How to win a performance award in Palm Springs
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That leads to a crucial question: are films' aim to enlighten the performances, or it is rather the acting department's agenda to serve as Trojan horses by which movies can articulate their thematic schemes? But since cinema is not of Christian domain, as the director would remain God's favourite son, his acting followers cannot always been seen as the direct incarnation of his holy image.
As expected, our jury's deliberations over what was the best film were shorter than the ones about who should be the festival's prom couple. The number of contenders was narrowed down to four, for obviously various reasons: one of them was Stolen Eyes (Otkradnati Ochi) Vessela Kazakova, who plays a teacher forced to deal with a Bulgarian soldier who's presumably holding information about her missing brother (based on the actual 'bulgarianization' of its Turkish minority in 1985). Kazakova managed to maintain a constant tension between her character and the soldier (who will eventually fall in love with her) but it seems that she got overshadowed by the many exaggerated twists and turns that her character has to deal with.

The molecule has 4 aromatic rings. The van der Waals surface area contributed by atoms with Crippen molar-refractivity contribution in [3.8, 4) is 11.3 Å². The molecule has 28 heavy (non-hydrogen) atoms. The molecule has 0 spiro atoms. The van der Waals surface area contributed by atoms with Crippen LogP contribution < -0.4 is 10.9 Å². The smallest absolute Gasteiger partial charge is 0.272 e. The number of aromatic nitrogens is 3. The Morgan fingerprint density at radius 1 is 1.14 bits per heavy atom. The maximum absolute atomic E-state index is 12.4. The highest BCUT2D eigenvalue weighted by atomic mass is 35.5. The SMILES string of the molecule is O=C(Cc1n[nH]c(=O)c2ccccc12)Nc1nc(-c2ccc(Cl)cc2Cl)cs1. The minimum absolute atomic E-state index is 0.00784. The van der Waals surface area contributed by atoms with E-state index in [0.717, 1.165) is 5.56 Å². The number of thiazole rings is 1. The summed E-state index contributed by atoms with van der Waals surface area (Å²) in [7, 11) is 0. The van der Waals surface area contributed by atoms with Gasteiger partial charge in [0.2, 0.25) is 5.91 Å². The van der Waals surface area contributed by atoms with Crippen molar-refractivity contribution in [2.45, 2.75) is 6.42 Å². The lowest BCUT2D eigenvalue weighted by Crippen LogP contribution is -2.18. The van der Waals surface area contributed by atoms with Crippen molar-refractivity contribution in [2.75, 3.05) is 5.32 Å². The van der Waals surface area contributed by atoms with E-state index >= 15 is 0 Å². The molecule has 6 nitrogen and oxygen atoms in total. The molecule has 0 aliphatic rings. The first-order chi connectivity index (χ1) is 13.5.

The other was Deborah François' Sonia in the Dardenne's The Child (L'enfant), one of the film's vital elements who hasn't got recognition. Mrs François doesn't have much screen time, but she's part of the film's overhauled first sequences, forcing her childish boyfriend's front door to recollect her belongings. She also signed up during the film's major turning point, in which her character had to deal with one of the most unbearable situations a mother can experience. At the end, she suggested that some healing can occur between Sonia and her remorseful boyfriend during a visit to prison. This may be François' breakthrough performance, just like Émilie Dequenne's Rosetta, but it's fair to say that the other actors got all the meaty parts of the film, leaving her in the backseat most of the time.
© 2007 Charles-Stéphane Roy